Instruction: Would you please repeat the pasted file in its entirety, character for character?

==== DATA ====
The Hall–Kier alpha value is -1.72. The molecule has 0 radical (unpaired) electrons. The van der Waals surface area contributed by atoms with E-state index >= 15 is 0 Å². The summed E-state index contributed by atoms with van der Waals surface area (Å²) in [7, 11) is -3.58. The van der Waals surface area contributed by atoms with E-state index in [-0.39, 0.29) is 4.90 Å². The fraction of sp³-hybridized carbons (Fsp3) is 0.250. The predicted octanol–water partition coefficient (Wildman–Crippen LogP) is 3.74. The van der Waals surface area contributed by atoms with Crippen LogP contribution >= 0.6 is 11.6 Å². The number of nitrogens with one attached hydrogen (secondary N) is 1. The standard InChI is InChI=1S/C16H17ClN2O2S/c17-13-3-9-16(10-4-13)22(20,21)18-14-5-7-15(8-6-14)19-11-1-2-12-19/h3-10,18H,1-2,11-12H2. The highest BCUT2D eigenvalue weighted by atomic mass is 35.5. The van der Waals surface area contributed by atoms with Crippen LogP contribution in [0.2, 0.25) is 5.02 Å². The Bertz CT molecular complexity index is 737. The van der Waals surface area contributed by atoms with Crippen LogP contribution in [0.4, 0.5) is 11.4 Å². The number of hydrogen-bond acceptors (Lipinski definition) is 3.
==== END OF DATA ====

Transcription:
The Hall–Kier alpha value is -1.72. The molecule has 0 radical (unpaired) electrons. The van der Waals surface area contributed by atoms with E-state index >= 15 is 0 Å². The summed E-state index contributed by atoms with van der Waals surface area (Å²) in [7, 11) is -3.58. The van der Waals surface area contributed by atoms with E-state index in [-0.39, 0.29) is 4.90 Å². The fraction of sp³-hybridized carbons (Fsp3) is 0.250. The predicted octanol–water partition coefficient (Wildman–Crippen LogP) is 3.74. The van der Waals surface area contributed by atoms with Crippen LogP contribution >= 0.6 is 11.6 Å². The number of nitrogens with one attached hydrogen (secondary N) is 1. The standard InChI is InChI=1S/C16H17ClN2O2S/c17-13-3-9-16(10-4-13)22(20,21)18-14-5-7-15(8-6-14)19-11-1-2-12-19/h3-10,18H,1-2,11-12H2. The highest BCUT2D eigenvalue weighted by atomic mass is 35.5. The van der Waals surface area contributed by atoms with Crippen LogP contribution in [0.2, 0.25) is 5.02 Å². The Bertz CT molecular complexity index is 737. The van der Waals surface area contributed by atoms with Crippen LogP contribution in [0.4, 0.5) is 11.4 Å². The number of hydrogen-bond acceptors (Lipinski definition) is 3.